Effective sales management is a combination of 5 crucial functions:

  1. Recruiting
  2. Performance Management
  3. Coaching
  4. Motivating
  5. Upgrading

Each one of these functions has associated systems and processes that allow the effective sales manager to run the operation, manage the people and provide valuable business information to those who need it. Performance management is the function we are addressing today.

An effective performance management system allows you, the manager, to accurately predict the future sales health of the organization. Unlike a mutual fund that cannot promise future results by looking at past performance, you should be able to promise future results because your systems and processes provide you real time information about what you team is doing or failing to do. With the billions of dollars being spent on CRMs (BASE Sales CRM – Better ROI than SalesForce.com), you should, at the push of a button, get reports for leading indicators of sales:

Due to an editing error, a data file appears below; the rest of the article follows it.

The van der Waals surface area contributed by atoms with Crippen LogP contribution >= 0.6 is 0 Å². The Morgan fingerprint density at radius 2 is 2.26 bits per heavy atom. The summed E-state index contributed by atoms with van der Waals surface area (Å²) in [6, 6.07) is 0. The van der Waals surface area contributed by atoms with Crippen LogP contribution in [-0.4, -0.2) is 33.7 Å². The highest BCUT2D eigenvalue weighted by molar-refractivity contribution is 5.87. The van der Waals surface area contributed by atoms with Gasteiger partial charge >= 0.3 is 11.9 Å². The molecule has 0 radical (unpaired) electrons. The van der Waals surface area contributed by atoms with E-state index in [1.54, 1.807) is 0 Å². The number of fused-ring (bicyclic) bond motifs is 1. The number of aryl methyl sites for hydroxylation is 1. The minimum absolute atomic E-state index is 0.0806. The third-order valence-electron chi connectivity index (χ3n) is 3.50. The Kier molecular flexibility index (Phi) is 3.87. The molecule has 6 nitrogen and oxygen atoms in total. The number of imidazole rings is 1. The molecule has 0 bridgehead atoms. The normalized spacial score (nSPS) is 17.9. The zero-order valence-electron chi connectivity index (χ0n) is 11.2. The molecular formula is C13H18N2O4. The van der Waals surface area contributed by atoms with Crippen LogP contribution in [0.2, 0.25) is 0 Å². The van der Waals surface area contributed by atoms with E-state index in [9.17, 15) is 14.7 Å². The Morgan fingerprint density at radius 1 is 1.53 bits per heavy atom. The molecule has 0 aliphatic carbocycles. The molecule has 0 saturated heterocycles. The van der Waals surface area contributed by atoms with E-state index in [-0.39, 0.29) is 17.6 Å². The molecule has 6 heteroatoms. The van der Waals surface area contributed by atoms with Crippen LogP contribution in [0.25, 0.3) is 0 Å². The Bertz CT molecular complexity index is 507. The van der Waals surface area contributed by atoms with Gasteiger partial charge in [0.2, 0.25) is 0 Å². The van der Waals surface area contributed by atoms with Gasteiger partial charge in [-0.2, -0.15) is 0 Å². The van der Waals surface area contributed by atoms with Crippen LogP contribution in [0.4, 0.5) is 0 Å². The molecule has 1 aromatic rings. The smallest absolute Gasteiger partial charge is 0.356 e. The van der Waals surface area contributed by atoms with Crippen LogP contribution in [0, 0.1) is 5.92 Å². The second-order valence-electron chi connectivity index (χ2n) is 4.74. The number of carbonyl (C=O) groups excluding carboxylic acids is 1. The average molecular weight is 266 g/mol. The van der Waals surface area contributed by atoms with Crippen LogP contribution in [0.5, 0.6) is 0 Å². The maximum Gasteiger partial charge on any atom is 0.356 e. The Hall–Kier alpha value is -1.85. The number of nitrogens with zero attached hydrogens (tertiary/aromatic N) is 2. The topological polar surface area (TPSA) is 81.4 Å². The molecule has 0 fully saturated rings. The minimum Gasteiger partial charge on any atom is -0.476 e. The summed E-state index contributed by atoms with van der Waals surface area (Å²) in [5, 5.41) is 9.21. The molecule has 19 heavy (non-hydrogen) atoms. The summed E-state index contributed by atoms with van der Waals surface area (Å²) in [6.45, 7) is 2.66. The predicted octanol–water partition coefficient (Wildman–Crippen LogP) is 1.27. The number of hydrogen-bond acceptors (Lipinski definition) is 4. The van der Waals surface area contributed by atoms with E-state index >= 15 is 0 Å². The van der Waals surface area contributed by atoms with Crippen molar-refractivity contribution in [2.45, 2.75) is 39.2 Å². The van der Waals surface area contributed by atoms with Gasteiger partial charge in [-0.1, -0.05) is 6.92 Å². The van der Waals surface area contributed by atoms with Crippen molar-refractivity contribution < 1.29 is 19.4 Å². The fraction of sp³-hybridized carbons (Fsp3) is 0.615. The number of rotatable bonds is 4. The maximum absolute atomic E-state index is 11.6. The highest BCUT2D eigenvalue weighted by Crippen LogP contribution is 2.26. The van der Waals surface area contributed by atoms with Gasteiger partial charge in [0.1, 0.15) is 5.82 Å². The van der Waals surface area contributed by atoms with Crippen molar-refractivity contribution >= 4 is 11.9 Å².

• Current sales activity
  • Current sales ratios
  • Reliable pipeline sales projections
  • Who is heading for failure
  • Who is on target or ahead of goal

This is what you should be getting out of your CRM. You’re not? If not, then you are always managing from behind. You are always playing catch up. You are always at a loss as to what is really going on with your sales team and you are always a bit surprised, disappointed or frustrated when the sales report comes in at the end of the week, month or quarter.

This should not be happening!